U.S. GDP has declined for the first two quarters of 2022, an economic indicator that typically corresponds with a recession. Federal Reserve Chair Jerome Powell and others have argued the U.S. labor market is too strong for the economy to be in a recession.
Labor Productivity Paradox: On Monday, Bank of America economist Aditya Bhave said GDP growth in the first half of 2022 was likely higher than initial estimates, but U.S. economic output is clearly growing much more slowly than employment in the current climate.
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As a result, U.S. labor productivity has dropped sharply this year, a trend that Bhave said could be a mixed signal about what investors can expect next.
He says there has historically been a very high correlation between GDP growth and gross domestic income (GDI) growth. Given the two measures diverged in the first half of the year, investors should expect convergence in the second half of the year.
Bhave said U.S. employment growth will slow and/or GDP growth will accelerate.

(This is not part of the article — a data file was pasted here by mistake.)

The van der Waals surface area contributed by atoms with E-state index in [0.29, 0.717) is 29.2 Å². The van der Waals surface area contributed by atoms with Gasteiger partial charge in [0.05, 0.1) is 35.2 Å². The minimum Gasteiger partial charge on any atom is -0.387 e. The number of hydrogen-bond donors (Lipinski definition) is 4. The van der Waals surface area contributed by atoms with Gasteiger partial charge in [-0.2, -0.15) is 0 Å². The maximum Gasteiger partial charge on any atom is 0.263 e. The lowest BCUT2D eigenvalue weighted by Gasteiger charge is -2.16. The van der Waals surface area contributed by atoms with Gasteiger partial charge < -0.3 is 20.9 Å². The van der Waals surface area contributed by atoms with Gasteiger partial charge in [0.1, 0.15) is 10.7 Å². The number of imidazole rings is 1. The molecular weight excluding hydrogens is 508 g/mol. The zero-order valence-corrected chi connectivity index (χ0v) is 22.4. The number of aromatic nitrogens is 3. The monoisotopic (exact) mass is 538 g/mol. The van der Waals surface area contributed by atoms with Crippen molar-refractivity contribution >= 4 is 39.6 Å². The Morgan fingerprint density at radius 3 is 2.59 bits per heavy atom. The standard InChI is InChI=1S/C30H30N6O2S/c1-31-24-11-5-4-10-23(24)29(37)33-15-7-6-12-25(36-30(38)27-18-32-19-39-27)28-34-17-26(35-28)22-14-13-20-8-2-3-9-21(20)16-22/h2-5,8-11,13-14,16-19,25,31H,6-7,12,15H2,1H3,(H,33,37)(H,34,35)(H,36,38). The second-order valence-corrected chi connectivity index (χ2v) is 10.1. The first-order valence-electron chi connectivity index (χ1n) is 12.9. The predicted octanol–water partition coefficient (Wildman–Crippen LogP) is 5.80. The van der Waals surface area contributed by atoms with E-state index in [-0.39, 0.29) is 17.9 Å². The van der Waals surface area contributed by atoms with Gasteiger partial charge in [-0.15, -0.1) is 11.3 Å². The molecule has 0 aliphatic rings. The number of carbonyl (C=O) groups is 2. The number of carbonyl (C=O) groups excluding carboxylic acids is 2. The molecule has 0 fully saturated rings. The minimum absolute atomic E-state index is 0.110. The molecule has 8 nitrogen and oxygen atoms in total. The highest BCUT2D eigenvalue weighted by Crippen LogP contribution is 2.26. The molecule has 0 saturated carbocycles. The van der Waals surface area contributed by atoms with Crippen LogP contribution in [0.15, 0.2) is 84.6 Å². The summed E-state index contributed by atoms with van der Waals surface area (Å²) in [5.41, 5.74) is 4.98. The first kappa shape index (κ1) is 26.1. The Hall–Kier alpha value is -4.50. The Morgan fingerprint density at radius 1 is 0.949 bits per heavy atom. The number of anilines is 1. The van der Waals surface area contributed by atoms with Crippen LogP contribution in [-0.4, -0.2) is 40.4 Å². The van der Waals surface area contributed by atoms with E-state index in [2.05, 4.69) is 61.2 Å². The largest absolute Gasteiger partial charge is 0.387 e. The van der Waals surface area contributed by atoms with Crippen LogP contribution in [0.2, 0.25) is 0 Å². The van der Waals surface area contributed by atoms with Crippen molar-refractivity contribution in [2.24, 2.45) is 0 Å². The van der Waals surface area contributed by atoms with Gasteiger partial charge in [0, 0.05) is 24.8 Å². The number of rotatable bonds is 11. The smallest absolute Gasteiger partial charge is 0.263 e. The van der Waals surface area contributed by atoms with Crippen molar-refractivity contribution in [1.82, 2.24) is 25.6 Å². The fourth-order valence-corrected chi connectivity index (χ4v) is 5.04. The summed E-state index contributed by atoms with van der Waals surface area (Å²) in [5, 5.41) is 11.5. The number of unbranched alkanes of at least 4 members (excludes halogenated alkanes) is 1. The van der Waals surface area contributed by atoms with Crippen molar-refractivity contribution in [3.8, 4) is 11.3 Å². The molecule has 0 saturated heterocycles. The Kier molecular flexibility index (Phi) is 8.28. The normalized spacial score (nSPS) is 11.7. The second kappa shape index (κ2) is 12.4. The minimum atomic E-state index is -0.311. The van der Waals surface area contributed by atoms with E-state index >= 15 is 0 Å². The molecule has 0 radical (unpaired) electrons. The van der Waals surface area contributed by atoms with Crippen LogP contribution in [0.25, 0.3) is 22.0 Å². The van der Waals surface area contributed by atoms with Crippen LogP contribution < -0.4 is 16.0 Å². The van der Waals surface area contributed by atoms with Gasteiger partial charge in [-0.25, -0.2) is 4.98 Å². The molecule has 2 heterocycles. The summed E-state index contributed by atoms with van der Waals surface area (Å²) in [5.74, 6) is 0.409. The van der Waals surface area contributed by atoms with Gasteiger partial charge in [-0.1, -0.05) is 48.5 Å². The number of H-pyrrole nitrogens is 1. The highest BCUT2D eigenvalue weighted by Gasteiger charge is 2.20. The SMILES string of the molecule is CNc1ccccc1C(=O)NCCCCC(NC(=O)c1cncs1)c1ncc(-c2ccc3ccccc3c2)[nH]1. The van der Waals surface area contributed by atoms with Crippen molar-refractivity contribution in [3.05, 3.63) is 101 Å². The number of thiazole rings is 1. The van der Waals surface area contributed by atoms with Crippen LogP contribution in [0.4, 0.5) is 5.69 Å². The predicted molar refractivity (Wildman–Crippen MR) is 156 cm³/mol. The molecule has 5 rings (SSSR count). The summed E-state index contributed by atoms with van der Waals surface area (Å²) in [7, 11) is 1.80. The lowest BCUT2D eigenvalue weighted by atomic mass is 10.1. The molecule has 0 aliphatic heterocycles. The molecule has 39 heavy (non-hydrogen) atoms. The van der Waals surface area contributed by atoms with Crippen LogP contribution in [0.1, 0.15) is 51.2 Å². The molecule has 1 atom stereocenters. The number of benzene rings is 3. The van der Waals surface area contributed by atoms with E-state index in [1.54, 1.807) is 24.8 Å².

"In the latter scenario, the Fed could hike beyond 4%, raising the risk of a deep recession down the line," he said.
Rising Rates: As of Monday morning, the bond market is pricing in just a 27.7% chance the Fed's target interest rate will rise to at least between 4% and 4.25% by March 2023, according to CME Group.
Bhave said the worst-case scenario may be that an overheating U.S. labor market would trigger further demand-driven inflation, even as supply constraints ease.
In this scenario, he said a so-called "soft landing" for the economy may be nearly impossible for the Fed to achieve.
Benzinga's Take: The next round of inflation and labor market data for the month of August will be critical in determining whether investors should expect a 0.5% rate hike in September or a third consecutive 0.75% hike from the Fed.
The SPDR S&P 500 ETF Trust SPY is down 5.5% since Aug. 15, suggesting investors have become increasingly concerned about the U.S. economic outlook.
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